* “Zero-growth” industry faces stark choices for road ahead
* Merge, change products, seek government help or fade away
* $2 billion in debt industry-wide coming due in 2012
* “If you have a choice, don’t do DRAM”-researcher
By Clare Jim
TAIPEI, Dec 22 (Reuters) - Taiwan’s six DRAM memory chip makers are struggling to keep afloat as falling prices and stiff competition saddle them with huge losses and while their demise isn’t imminent, the time is close for them to make difficult choices on their future.
DRAM chips, memory storage devices ubiquitous in computers, have long been a commodity product, but one that requires huge investment to stay competitive even as prices fall : they have dropped 50 percent since the beginning of 2011 alone.
For Taiwan's makers, the smallest in the industry and lacking the deep pockets of industry leader Samsung Electronics 005930.KS, the choices are to move into higher-value chips, tie up with foreign partners to gain scale, seek government help or simply fade out.
“DRAM is a zero-growth market,” said Andrew Norwood, analyst at technology research firm Gartner. “Small Taiwanese players only have the choice of migrating from DRAM or fading out slowly.”
Taiwan's six DRAM makers are Nanya Technology 2408.TW, Promos Tech 5387.TW and Winbond Electronics 2344.TW, which have their own brands, and contract makers Inotera Memory 3474.TW, Powerchip 5346.TWO and Rexchip 4932.TWO.
The numbers show the difficulties they are in. The three branded vendors have a combined market share of less than 7 percent versus Samsung’s 45 percent in the latest quarter and have posted combined total losses of some T$215 billion ($7 billion) since 2007.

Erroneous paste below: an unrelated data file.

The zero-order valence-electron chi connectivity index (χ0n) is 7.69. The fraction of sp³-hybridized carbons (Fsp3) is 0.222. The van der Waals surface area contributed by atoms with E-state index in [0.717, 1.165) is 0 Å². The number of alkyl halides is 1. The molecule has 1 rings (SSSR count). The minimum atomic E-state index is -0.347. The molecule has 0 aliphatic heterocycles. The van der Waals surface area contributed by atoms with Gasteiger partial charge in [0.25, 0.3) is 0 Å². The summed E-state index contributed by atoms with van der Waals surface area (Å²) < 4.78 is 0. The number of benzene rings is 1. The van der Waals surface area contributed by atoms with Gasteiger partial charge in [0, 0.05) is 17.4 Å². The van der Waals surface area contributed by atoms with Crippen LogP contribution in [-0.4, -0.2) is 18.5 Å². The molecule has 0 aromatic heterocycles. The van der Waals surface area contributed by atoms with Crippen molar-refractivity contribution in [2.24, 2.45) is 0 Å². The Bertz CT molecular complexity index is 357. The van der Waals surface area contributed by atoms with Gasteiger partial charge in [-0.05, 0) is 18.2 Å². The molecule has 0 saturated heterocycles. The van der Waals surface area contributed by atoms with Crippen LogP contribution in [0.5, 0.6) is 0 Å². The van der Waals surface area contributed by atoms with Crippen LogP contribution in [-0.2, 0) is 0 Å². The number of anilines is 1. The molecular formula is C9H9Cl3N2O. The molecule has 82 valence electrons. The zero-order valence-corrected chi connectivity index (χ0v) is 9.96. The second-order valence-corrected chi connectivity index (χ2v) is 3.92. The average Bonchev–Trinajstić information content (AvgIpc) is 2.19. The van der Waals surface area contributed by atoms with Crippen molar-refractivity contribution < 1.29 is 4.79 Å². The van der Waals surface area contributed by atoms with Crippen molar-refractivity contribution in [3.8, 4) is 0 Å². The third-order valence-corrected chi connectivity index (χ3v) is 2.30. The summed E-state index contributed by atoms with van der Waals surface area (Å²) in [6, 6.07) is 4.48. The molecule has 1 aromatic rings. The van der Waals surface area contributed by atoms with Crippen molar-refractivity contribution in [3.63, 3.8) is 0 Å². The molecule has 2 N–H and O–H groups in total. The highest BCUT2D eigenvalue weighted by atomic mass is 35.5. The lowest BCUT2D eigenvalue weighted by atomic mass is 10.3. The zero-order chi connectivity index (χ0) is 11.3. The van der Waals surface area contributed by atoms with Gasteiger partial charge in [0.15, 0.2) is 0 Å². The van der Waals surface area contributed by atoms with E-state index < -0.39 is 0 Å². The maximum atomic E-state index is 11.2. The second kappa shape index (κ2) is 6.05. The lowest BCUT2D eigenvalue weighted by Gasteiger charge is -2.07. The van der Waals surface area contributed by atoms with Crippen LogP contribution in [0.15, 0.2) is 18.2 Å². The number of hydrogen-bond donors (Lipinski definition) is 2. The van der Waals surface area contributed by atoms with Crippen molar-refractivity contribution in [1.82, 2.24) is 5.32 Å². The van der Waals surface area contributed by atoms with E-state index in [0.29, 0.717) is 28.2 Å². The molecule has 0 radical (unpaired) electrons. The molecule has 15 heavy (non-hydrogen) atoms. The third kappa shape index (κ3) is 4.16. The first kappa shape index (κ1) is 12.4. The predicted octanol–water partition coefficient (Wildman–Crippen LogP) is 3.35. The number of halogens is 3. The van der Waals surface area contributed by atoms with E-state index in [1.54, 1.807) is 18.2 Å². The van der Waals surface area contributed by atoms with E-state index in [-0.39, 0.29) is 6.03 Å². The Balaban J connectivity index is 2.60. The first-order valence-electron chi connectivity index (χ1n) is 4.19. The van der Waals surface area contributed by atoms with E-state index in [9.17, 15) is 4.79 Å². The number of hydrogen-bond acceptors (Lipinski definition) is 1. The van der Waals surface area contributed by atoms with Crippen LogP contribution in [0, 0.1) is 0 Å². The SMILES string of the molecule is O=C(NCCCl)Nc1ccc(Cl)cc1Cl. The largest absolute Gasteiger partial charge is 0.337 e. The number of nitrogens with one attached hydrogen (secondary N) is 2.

Graphic on global DRAM Q3 market share:
Elpida seeks tie-up with Nanya-Nikkei [ID:nL3E7NL2PL]
Tepid PC sales weigh on Micron [ID:nN1E7BK095]
Samsung president sees DRAM market worsen [ID:nL4E7LS15U]
Elpida eyes Taiwan to hedge yen woes [ID:nL3E7KF01S]
Nanya counter-sues Elpida over patents [ID:nL4E7MM0AF]
In addition, banks hold some $2 billion in debt to the DRAM industry that is due to mature in the next year, according to brokerage firm Jih Sun Securities.
They are not alone. Japan's Elpida Memory Inc 6665.T is struggling with a debt burden, while South Korea's Hynix Semiconductor 000660.KS has just been bought after being on the block since creditors saved it from a debt crisis in 2001. [ID:nL3E7ME0S9]
“If you have a choice, don’t do the DRAM business, it’s not a good business,” said Joyce Yang, chief executive of Eureka International Corp, a Taipei-based semiconductor industry research company.
“During the up-cycle, for the most part the good operating profit margins are 30 percent to 40 percent. But during the down cycle the losses could be higher than that. And also, you have continued investment,” she said, noting that only Samsung has made money on investment on DRAM.
Taiwan’s DRAM industry came into being as part of a government plan to develop the island as a technology hub. It took off during the 1980s and 1990s, turning Taiwan one of the top producers before competition from U.S., Japanese and Korean companies increased supply and forced prices down.
“This is a question Taiwan has to think about; if it doesn’t see a probability of winning in the future, it should cut losses as soon as possible,” said Mark Peng, an analyst at IEK, a government-backed technology and industrial policy research body.
Powerchip has opted to go upmarket, switching to mobile DRAM and NAND flash chips used in hot-selling devices such as smartphones and tablets. It said in November it would cut PC DRAM capacity to no more than 20 percent of the total in 2011.